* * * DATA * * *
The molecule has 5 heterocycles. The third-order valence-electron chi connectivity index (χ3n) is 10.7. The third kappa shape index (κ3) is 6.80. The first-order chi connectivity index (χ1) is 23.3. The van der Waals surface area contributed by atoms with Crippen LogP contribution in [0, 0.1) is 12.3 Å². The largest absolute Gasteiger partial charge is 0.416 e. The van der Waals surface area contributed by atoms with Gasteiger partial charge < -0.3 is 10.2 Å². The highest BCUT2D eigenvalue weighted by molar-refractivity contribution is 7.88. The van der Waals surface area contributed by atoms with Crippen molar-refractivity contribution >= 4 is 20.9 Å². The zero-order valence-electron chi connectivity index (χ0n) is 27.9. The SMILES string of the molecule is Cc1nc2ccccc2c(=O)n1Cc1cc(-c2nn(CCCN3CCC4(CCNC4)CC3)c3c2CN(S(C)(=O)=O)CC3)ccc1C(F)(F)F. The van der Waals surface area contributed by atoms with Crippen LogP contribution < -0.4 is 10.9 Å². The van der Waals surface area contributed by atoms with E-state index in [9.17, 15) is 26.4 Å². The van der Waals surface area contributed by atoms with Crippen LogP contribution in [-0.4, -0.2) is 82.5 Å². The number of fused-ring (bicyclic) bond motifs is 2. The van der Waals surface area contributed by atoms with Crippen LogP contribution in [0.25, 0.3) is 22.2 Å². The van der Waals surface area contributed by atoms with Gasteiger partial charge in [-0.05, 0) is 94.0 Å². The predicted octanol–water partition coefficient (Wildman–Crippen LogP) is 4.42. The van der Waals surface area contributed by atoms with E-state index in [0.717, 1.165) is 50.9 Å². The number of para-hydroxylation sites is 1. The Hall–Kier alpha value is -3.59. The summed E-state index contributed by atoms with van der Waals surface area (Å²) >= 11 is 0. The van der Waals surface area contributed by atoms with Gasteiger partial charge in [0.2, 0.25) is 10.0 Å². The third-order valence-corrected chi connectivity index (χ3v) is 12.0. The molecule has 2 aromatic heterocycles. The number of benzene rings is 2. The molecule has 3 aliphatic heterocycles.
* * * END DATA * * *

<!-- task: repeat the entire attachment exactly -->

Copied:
The molecule has 5 heterocycles. The third-order valence-electron chi connectivity index (χ3n) is 10.7. The third kappa shape index (κ3) is 6.80. The first-order chi connectivity index (χ1) is 23.3. The van der Waals surface area contributed by atoms with Crippen LogP contribution in [0, 0.1) is 12.3 Å². The largest absolute Gasteiger partial charge is 0.416 e. The van der Waals surface area contributed by atoms with Gasteiger partial charge < -0.3 is 10.2 Å². The highest BCUT2D eigenvalue weighted by molar-refractivity contribution is 7.88. The van der Waals surface area contributed by atoms with Crippen molar-refractivity contribution >= 4 is 20.9 Å². The zero-order valence-electron chi connectivity index (χ0n) is 27.9. The SMILES string of the molecule is Cc1nc2ccccc2c(=O)n1Cc1cc(-c2nn(CCCN3CCC4(CCNC4)CC3)c3c2CN(S(C)(=O)=O)CC3)ccc1C(F)(F)F. The van der Waals surface area contributed by atoms with Crippen LogP contribution < -0.4 is 10.9 Å². The van der Waals surface area contributed by atoms with E-state index in [9.17, 15) is 26.4 Å². The van der Waals surface area contributed by atoms with Crippen LogP contribution in [-0.4, -0.2) is 82.5 Å². The number of fused-ring (bicyclic) bond motifs is 2. The van der Waals surface area contributed by atoms with Crippen LogP contribution in [0.25, 0.3) is 22.2 Å². The van der Waals surface area contributed by atoms with Gasteiger partial charge in [-0.05, 0) is 94.0 Å². The predicted octanol–water partition coefficient (Wildman–Crippen LogP) is 4.42. The van der Waals surface area contributed by atoms with E-state index in [0.717, 1.165) is 50.9 Å². The number of para-hydroxylation sites is 1. The Hall–Kier alpha value is -3.59. The summed E-state index contributed by atoms with van der Waals surface area (Å²) >= 11 is 0. The van der Waals surface area contributed by atoms with Gasteiger partial charge in [0.2, 0.25) is 10.0 Å². The third-order valence-corrected chi connectivity index (χ3v) is 12.0. The molecule has 2 aromatic heterocycles. The number of benzene rings is 2. The molecule has 3 aliphatic heterocycles.